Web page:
COVID-19 Spurs "Zoom Boom" in Cosmetic Surgery

John Whyte, MD; Andrew Ordon, MD


June 25, 2021

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JOHN WHYTE: Welcome, everyone. You're watching Coronavirus in Context. I'm Dr. John Whyte, the chief medical officer at WebMD.

Do you have Zoom dysmorphia? Have you been spending time on Zoom and you don't quite like the way you look? Is this a real thing? Or is it really just an issue of the camera angle?

So to help provide some insight, I'm delighted to be joined by Dr. Andrew Ordon. He's a board-certified plastic surgeon. And you all know him as the co-host of the award-winning talk show The Doctors. Drew, thanks for joining me.

ANDREW ORDON: John, my pleasure. And you hit the nail on the head when it comes to the Zoom boom. It's a combination of both yes, there's things that we can and maybe we should change. And you have to be your own Zoom producer, be the best you can be when you're on Zoom, like you and I, that we do this every day. So there's little tricks in terms of lighting and camera angle and all of those things that will also improve your Zoom experience.

JOHN WHYTE: But what's interesting is during COVID, elective surgeries have been canceled. And now that surgeries are being redone, I just want to give you some statistics. 56% of dermatologists say they see an increase in people wanting cosmetic procedures. Plastic surgeons in your area have seen a dramatic increase in rhinoplasty, eyelid surgery, and facelift. And 80% of the people are saying they don't like what they see on Zoom.

ANDREW ORDON: And I hear it from patients directly. They say it, I don't like the way I see myself when I'm on Zoom, on social media. So it clearly is a stimulus.

And you are right on, John, that business is booming. We had the moratorium. We had to shut down elective plastic surgery with COVID.

But then when things lifted, I mean, I don't know, part of it was Zoom. But I think people, just because of the whole experience, wanted to do something for themselves, wanted to do something to make themselves feel better about themselves after the debacle we all went through with COVID. So a number of factors, but the numbers are there in plastic surgery. You alluded to those procedures. But I think everything is on the up and up.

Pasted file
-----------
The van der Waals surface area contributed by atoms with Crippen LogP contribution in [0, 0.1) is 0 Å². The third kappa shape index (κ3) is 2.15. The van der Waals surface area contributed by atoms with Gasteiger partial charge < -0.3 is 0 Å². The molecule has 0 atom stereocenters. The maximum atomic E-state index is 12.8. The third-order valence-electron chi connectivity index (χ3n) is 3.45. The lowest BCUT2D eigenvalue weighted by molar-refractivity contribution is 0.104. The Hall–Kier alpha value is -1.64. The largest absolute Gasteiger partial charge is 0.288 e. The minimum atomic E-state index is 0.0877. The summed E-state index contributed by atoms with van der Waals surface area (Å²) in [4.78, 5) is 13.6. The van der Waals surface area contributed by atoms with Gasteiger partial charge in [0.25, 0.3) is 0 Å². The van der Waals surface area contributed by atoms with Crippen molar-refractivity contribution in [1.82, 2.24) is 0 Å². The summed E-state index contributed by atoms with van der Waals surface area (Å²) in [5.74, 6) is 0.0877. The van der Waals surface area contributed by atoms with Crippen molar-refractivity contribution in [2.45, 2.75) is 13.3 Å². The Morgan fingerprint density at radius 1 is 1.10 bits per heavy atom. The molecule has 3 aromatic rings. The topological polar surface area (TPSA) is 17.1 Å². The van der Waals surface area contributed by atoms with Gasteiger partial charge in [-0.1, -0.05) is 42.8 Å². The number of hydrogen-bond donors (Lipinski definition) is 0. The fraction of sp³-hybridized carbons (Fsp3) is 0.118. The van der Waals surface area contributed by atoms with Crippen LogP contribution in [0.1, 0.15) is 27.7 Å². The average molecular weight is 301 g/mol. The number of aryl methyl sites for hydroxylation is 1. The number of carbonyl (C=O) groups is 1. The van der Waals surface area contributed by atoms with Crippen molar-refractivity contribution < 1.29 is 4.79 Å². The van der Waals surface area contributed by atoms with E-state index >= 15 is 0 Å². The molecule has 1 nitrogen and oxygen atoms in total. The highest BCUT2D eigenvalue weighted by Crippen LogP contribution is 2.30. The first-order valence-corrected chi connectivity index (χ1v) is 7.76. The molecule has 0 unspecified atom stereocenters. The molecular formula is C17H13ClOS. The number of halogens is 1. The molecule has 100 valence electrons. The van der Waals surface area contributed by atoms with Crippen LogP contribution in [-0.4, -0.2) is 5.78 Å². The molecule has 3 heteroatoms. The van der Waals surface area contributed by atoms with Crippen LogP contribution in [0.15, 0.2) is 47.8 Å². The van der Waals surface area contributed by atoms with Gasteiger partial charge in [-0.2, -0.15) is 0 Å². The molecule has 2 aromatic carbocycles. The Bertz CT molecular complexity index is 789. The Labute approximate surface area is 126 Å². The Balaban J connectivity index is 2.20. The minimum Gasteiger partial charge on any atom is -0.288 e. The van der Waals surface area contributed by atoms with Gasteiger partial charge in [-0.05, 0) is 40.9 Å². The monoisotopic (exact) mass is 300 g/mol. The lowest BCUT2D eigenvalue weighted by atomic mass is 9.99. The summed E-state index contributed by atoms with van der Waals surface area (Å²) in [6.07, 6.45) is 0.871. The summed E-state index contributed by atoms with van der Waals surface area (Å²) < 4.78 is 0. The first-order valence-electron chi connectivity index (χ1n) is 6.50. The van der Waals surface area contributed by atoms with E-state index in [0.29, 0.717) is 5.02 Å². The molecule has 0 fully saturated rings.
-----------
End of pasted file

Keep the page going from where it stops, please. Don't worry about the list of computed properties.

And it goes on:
JOHN WHYTE: Some people are saying this is the perfect time to have plastic surgery because you can still wear a mask and then no one will notice or you're working from home so you're not going to have any bruising. Do you think that's a component to it as well?

ANDREW ORDON: For sure. When you're talking about facial work, whether it be rhinoplasty, whether it be a facelift or lips, you're wearing that mask. So nobody is seeing what you've done. Interesting enough, we're talking about trends, because we've been wearing the mask, people are focusing on their eyes and brows. Eyes and brown lifts are up because people have been studying their eyes and brows so much. That's what people are seeing the most of--

JOHN WHYTE: Now I feel like I'm looking--

ANDREW ORDON: --when you have that mask on. So that's been another motivating factor.

JOHN WHYTE: Is what people see on the numerous video conferencing, even the selfies that they're posting on Instagram, Facebook, and other social media, are those accurate representations of what you really look like?